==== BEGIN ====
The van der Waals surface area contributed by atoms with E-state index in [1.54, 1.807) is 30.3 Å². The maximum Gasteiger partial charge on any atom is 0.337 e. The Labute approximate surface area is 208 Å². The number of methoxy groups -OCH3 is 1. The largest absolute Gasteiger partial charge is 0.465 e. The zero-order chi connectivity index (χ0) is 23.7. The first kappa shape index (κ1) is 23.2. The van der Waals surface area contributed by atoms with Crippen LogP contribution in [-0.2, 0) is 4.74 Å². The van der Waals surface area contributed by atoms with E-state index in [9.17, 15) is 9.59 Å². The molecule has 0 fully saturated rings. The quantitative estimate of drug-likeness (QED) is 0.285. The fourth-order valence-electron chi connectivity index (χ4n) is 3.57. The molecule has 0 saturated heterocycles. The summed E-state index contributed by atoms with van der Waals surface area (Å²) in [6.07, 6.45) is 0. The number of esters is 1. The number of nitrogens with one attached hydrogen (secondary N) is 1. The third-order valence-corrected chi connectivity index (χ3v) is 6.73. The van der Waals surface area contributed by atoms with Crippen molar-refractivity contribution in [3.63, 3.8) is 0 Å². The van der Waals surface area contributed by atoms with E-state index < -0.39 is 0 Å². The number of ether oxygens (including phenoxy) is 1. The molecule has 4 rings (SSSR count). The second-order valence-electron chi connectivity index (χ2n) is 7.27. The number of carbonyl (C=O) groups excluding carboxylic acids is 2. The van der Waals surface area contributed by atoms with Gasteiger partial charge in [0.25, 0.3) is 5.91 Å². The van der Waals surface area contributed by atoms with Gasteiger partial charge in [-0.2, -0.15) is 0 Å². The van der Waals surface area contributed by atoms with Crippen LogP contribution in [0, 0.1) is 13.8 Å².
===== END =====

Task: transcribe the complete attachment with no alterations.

The van der Waals surface area contributed by atoms with E-state index in [1.54, 1.807) is 30.3 Å². The maximum Gasteiger partial charge on any atom is 0.337 e. The Labute approximate surface area is 208 Å². The number of methoxy groups -OCH3 is 1. The largest absolute Gasteiger partial charge is 0.465 e. The zero-order chi connectivity index (χ0) is 23.7. The first kappa shape index (κ1) is 23.2. The van der Waals surface area contributed by atoms with Crippen LogP contribution in [-0.2, 0) is 4.74 Å². The van der Waals surface area contributed by atoms with E-state index in [9.17, 15) is 9.59 Å². The molecule has 0 fully saturated rings. The quantitative estimate of drug-likeness (QED) is 0.285. The fourth-order valence-electron chi connectivity index (χ4n) is 3.57. The molecule has 0 saturated heterocycles. The summed E-state index contributed by atoms with van der Waals surface area (Å²) in [6.07, 6.45) is 0. The number of esters is 1. The number of nitrogens with one attached hydrogen (secondary N) is 1. The third-order valence-corrected chi connectivity index (χ3v) is 6.73. The van der Waals surface area contributed by atoms with Crippen molar-refractivity contribution in [3.63, 3.8) is 0 Å². The van der Waals surface area contributed by atoms with E-state index < -0.39 is 0 Å². The number of ether oxygens (including phenoxy) is 1. The molecule has 4 rings (SSSR count). The second-order valence-electron chi connectivity index (χ2n) is 7.27. The number of carbonyl (C=O) groups excluding carboxylic acids is 2. The van der Waals surface area contributed by atoms with Gasteiger partial charge in [0.25, 0.3) is 5.91 Å². The van der Waals surface area contributed by atoms with Gasteiger partial charge in [-0.2, -0.15) is 0 Å². The van der Waals surface area contributed by atoms with Crippen LogP contribution in [0, 0.1) is 13.8 Å².